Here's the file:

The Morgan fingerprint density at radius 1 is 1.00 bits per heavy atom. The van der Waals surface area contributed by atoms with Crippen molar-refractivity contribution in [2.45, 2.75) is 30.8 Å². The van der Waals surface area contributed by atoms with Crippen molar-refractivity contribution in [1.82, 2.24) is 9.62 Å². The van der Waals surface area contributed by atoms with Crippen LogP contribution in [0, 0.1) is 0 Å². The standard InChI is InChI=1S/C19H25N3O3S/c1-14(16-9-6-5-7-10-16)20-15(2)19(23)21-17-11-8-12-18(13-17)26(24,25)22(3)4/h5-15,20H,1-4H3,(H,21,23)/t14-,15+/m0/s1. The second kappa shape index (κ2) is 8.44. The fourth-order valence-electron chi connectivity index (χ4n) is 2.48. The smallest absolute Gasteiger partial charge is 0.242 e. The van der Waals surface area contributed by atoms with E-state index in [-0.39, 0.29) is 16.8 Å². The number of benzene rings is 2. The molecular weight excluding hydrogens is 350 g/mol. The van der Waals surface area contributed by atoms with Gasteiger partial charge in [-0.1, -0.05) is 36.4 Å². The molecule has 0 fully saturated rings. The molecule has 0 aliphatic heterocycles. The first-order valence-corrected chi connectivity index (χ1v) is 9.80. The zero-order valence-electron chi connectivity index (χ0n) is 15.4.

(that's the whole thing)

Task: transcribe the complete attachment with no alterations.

The Morgan fingerprint density at radius 1 is 1.00 bits per heavy atom. The van der Waals surface area contributed by atoms with Crippen molar-refractivity contribution in [2.45, 2.75) is 30.8 Å². The van der Waals surface area contributed by atoms with Crippen molar-refractivity contribution in [1.82, 2.24) is 9.62 Å². The van der Waals surface area contributed by atoms with Crippen LogP contribution in [0, 0.1) is 0 Å². The standard InChI is InChI=1S/C19H25N3O3S/c1-14(16-9-6-5-7-10-16)20-15(2)19(23)21-17-11-8-12-18(13-17)26(24,25)22(3)4/h5-15,20H,1-4H3,(H,21,23)/t14-,15+/m0/s1. The second kappa shape index (κ2) is 8.44. The fourth-order valence-electron chi connectivity index (χ4n) is 2.48. The smallest absolute Gasteiger partial charge is 0.242 e. The van der Waals surface area contributed by atoms with E-state index in [-0.39, 0.29) is 16.8 Å². The number of benzene rings is 2. The molecular weight excluding hydrogens is 350 g/mol. The van der Waals surface area contributed by atoms with Gasteiger partial charge in [-0.1, -0.05) is 36.4 Å². The molecule has 0 fully saturated rings. The molecule has 0 aliphatic heterocycles. The first-order valence-corrected chi connectivity index (χ1v) is 9.80. The zero-order valence-electron chi connectivity index (χ0n) is 15.4.